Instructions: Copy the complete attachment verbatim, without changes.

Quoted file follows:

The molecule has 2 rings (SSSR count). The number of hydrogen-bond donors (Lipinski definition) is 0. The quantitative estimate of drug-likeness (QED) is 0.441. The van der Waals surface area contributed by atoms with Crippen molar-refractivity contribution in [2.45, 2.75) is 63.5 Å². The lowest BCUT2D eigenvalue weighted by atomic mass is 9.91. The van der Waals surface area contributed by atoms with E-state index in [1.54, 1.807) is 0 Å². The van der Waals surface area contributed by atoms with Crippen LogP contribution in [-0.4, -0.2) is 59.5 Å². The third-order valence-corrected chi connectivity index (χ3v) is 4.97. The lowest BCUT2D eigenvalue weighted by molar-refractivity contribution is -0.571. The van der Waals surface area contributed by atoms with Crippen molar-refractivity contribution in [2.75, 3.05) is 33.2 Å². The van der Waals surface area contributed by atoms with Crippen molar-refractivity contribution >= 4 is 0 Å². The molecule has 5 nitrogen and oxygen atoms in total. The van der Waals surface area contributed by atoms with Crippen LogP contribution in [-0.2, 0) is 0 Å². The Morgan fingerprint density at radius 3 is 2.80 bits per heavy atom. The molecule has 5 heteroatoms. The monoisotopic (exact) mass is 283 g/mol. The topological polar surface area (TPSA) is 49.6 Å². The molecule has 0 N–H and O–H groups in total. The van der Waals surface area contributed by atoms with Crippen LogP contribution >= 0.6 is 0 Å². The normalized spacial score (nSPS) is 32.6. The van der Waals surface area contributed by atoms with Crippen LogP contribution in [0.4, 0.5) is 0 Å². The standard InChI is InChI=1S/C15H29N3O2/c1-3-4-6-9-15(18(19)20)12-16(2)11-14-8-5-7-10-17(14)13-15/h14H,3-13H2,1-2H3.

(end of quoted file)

The molecule has 2 rings (SSSR count). The number of hydrogen-bond donors (Lipinski definition) is 0. The quantitative estimate of drug-likeness (QED) is 0.441. The van der Waals surface area contributed by atoms with Crippen molar-refractivity contribution in [2.45, 2.75) is 63.5 Å². The lowest BCUT2D eigenvalue weighted by atomic mass is 9.91. The van der Waals surface area contributed by atoms with E-state index in [1.54, 1.807) is 0 Å². The van der Waals surface area contributed by atoms with Crippen LogP contribution in [-0.4, -0.2) is 59.5 Å². The third-order valence-corrected chi connectivity index (χ3v) is 4.97. The lowest BCUT2D eigenvalue weighted by molar-refractivity contribution is -0.571. The van der Waals surface area contributed by atoms with Crippen molar-refractivity contribution in [2.75, 3.05) is 33.2 Å². The van der Waals surface area contributed by atoms with Crippen molar-refractivity contribution >= 4 is 0 Å². The molecule has 5 nitrogen and oxygen atoms in total. The van der Waals surface area contributed by atoms with Crippen LogP contribution in [-0.2, 0) is 0 Å². The Morgan fingerprint density at radius 3 is 2.80 bits per heavy atom. The molecule has 5 heteroatoms. The monoisotopic (exact) mass is 283 g/mol. The topological polar surface area (TPSA) is 49.6 Å². The molecule has 0 N–H and O–H groups in total. The van der Waals surface area contributed by atoms with Crippen LogP contribution >= 0.6 is 0 Å². The normalized spacial score (nSPS) is 32.6. The van der Waals surface area contributed by atoms with Crippen LogP contribution in [0.4, 0.5) is 0 Å². The standard InChI is InChI=1S/C15H29N3O2/c1-3-4-6-9-15(18(19)20)12-16(2)11-14-8-5-7-10-17(14)13-15/h14H,3-13H2,1-2H3.